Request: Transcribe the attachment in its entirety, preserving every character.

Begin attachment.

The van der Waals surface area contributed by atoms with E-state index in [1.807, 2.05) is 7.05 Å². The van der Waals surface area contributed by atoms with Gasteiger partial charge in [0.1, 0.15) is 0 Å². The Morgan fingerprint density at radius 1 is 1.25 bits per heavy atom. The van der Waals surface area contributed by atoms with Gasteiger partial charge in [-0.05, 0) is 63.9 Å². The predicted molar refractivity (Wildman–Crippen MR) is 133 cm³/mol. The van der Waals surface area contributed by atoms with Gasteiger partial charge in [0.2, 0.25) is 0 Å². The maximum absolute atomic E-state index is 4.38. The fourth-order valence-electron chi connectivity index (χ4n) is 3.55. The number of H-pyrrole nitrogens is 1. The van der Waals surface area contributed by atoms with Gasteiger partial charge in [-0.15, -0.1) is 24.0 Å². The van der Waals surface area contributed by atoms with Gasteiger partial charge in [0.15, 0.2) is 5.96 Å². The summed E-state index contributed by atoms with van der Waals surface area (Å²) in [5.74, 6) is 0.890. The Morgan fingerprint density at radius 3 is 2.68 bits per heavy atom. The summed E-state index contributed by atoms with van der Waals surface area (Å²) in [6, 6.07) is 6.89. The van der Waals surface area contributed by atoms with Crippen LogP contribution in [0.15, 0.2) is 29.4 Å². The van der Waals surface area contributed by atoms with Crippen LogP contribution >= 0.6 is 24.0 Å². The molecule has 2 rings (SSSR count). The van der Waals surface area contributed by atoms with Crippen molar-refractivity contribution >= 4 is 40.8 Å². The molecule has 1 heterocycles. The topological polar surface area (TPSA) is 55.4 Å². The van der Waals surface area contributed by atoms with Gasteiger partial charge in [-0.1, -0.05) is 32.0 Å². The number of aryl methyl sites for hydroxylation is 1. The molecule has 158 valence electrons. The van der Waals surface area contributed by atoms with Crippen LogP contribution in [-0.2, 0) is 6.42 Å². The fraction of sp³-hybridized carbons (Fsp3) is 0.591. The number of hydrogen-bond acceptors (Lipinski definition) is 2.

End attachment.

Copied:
The van der Waals surface area contributed by atoms with E-state index in [1.807, 2.05) is 7.05 Å². The van der Waals surface area contributed by atoms with Gasteiger partial charge in [0.1, 0.15) is 0 Å². The Morgan fingerprint density at radius 1 is 1.25 bits per heavy atom. The van der Waals surface area contributed by atoms with Gasteiger partial charge in [-0.05, 0) is 63.9 Å². The predicted molar refractivity (Wildman–Crippen MR) is 133 cm³/mol. The van der Waals surface area contributed by atoms with Gasteiger partial charge in [0.2, 0.25) is 0 Å². The maximum absolute atomic E-state index is 4.38. The fourth-order valence-electron chi connectivity index (χ4n) is 3.55. The number of H-pyrrole nitrogens is 1. The van der Waals surface area contributed by atoms with Gasteiger partial charge in [-0.15, -0.1) is 24.0 Å². The van der Waals surface area contributed by atoms with Gasteiger partial charge in [0.15, 0.2) is 5.96 Å². The summed E-state index contributed by atoms with van der Waals surface area (Å²) in [5.74, 6) is 0.890. The Morgan fingerprint density at radius 3 is 2.68 bits per heavy atom. The summed E-state index contributed by atoms with van der Waals surface area (Å²) in [6, 6.07) is 6.89. The van der Waals surface area contributed by atoms with Crippen LogP contribution in [0.15, 0.2) is 29.4 Å². The van der Waals surface area contributed by atoms with Crippen LogP contribution >= 0.6 is 24.0 Å². The molecule has 2 rings (SSSR count). The van der Waals surface area contributed by atoms with Crippen molar-refractivity contribution >= 4 is 40.8 Å². The molecule has 1 heterocycles. The topological polar surface area (TPSA) is 55.4 Å². The van der Waals surface area contributed by atoms with Gasteiger partial charge in [-0.1, -0.05) is 32.0 Å². The number of aryl methyl sites for hydroxylation is 1. The molecule has 158 valence electrons. The van der Waals surface area contributed by atoms with Crippen LogP contribution in [-0.2, 0) is 6.42 Å². The fraction of sp³-hybridized carbons (Fsp3) is 0.591. The number of hydrogen-bond acceptors (Lipinski definition) is 2.